Table 1. Electrical resistance left to right palms

Thus sensitive persons have lower resistances at all times than non-sensitive persons, by a factor of about ten, but it is just possible that non-sensitive persons with wet hands may approach operating conditions of sensitive persons, and under these conditions may be able to dowse.

1.9. Published studies

Experimenters have found that it is difficult to design experiments which have controls, are double blind, and have statistical significance. By double blind is meant that the experimenters must themselves not know the correct answer, so that there is no possibility of passing on information unconsciously to the operators. Preferably the experimenters should be sceptics, so that positive results will carry more weight.

In 1933 De Vita placed electroscopes over underground streams, and found that they discharged more rapidly than control electroscopes placed over normal ground of the same soil type and rock type. Jemma confirmed de Vita's results in the following year, and also found that dowsers are affected by the ionisation of the air. This so called fine-weather field is affected by the altitude and position of the sun, and is to do with atmospheric electricity. There are also indications that dowsers are affected by electrical storms.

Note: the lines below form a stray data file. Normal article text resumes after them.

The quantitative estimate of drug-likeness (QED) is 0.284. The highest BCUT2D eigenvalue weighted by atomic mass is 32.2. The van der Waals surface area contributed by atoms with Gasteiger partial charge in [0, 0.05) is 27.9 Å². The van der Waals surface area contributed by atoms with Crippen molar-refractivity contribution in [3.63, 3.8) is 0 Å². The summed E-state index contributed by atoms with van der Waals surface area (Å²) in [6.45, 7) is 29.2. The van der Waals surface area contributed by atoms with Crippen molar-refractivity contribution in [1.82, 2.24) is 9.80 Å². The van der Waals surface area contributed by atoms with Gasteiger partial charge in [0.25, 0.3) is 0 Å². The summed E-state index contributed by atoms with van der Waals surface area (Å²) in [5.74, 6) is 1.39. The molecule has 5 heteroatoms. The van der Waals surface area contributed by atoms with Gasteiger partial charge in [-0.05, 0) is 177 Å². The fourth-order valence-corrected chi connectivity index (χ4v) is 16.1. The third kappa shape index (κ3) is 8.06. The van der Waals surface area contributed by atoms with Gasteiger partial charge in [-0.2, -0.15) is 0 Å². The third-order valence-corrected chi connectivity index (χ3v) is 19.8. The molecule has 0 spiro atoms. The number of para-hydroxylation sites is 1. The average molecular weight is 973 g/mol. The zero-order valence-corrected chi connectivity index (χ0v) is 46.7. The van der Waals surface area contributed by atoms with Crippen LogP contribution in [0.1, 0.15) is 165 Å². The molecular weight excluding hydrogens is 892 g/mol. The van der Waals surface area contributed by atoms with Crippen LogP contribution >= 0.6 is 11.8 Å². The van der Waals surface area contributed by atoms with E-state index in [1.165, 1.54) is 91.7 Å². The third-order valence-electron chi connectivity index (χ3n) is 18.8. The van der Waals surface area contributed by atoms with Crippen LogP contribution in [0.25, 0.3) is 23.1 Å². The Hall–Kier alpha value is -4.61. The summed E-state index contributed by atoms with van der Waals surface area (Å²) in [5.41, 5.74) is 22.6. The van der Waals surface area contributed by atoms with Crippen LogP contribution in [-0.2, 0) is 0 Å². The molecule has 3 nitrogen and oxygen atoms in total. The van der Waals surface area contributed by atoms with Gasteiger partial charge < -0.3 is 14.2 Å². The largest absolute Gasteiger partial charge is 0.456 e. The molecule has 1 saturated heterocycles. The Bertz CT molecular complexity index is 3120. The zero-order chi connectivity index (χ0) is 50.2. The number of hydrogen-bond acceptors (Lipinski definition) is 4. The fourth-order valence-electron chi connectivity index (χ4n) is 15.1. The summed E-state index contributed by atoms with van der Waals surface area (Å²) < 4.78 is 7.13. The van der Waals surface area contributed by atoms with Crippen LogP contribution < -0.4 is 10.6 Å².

Maby and Franklin ,both physicists (1939), found that dowsers reacted to electromagnetic waves. The frequency may well be important, however, since I have conducted a series of experiments under overhead electricity pylons, and have found no reaction for a 50Hz electromagnetic field, and I have also visited transmitters and found no reaction for radio and radar transmissions at higher frequencies.

Tromp (1949) proposed a possible mechanism where the human body passing at speed through a field will increase in capacity as it approaches the conductor (stream of water), and skin potential will decrease. If this is the mechanism, it will be affected by the initial skin resistance, the relative conductivities of the soil and the underground stream, the speed of movement and the conductivity of the atmosphere. Tromp pointed out that carrier pigeons became disoriented near radio and radar transmitters, and in the high potential gradients caused by whirling snow. He also discussed a number of animals which appear to have navigational ability, such as carrier pigeons, salmon, eels, dolphins, whales and bees (see also Kirschvink (1981)). Other interesting matters pointed out by Tromp are that magnetite is found in the beak and wing feathers of carrier pigeons, and Papuan humans can often navigate in dense jungle.